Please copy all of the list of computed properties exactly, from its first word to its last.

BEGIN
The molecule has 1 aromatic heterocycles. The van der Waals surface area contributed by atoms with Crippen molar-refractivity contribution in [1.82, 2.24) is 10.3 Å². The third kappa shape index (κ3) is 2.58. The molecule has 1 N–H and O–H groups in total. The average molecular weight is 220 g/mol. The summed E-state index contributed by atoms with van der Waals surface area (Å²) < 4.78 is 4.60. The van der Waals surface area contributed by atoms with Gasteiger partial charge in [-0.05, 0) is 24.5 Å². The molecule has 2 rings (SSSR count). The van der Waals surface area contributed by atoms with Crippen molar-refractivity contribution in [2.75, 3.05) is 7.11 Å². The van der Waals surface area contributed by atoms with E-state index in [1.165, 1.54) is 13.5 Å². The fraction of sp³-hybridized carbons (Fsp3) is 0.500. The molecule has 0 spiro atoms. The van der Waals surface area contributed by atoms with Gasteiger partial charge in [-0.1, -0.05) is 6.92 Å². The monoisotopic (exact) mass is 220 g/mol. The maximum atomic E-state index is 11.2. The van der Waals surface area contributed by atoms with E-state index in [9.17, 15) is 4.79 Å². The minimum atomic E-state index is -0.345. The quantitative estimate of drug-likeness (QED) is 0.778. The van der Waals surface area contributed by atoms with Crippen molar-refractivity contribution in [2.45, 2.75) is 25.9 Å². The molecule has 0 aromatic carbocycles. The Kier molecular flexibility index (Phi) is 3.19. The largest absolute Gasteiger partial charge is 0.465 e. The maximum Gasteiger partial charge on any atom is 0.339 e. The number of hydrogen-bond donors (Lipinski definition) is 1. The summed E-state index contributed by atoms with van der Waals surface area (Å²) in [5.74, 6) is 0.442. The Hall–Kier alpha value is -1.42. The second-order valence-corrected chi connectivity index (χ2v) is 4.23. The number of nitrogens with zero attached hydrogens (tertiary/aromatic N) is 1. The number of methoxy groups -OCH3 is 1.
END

The molecule has 1 aromatic heterocycles. The van der Waals surface area contributed by atoms with Crippen molar-refractivity contribution in [1.82, 2.24) is 10.3 Å². The third kappa shape index (κ3) is 2.58. The molecule has 1 N–H and O–H groups in total. The average molecular weight is 220 g/mol. The summed E-state index contributed by atoms with van der Waals surface area (Å²) < 4.78 is 4.60. The van der Waals surface area contributed by atoms with Gasteiger partial charge in [-0.05, 0) is 24.5 Å². The molecule has 2 rings (SSSR count). The van der Waals surface area contributed by atoms with Crippen molar-refractivity contribution in [2.75, 3.05) is 7.11 Å². The van der Waals surface area contributed by atoms with E-state index in [1.165, 1.54) is 13.5 Å². The fraction of sp³-hybridized carbons (Fsp3) is 0.500. The molecule has 0 spiro atoms. The van der Waals surface area contributed by atoms with Gasteiger partial charge in [-0.1, -0.05) is 6.92 Å². The monoisotopic (exact) mass is 220 g/mol. The maximum atomic E-state index is 11.2. The van der Waals surface area contributed by atoms with E-state index in [9.17, 15) is 4.79 Å². The minimum atomic E-state index is -0.345. The quantitative estimate of drug-likeness (QED) is 0.778. The van der Waals surface area contributed by atoms with Crippen molar-refractivity contribution in [2.45, 2.75) is 25.9 Å². The molecule has 0 aromatic carbocycles. The Kier molecular flexibility index (Phi) is 3.19. The largest absolute Gasteiger partial charge is 0.465 e. The maximum Gasteiger partial charge on any atom is 0.339 e. The number of hydrogen-bond donors (Lipinski definition) is 1. The summed E-state index contributed by atoms with van der Waals surface area (Å²) in [5.74, 6) is 0.442. The Hall–Kier alpha value is -1.42. The second-order valence-corrected chi connectivity index (χ2v) is 4.23. The number of nitrogens with zero attached hydrogens (tertiary/aromatic N) is 1. The number of methoxy groups -OCH3 is 1.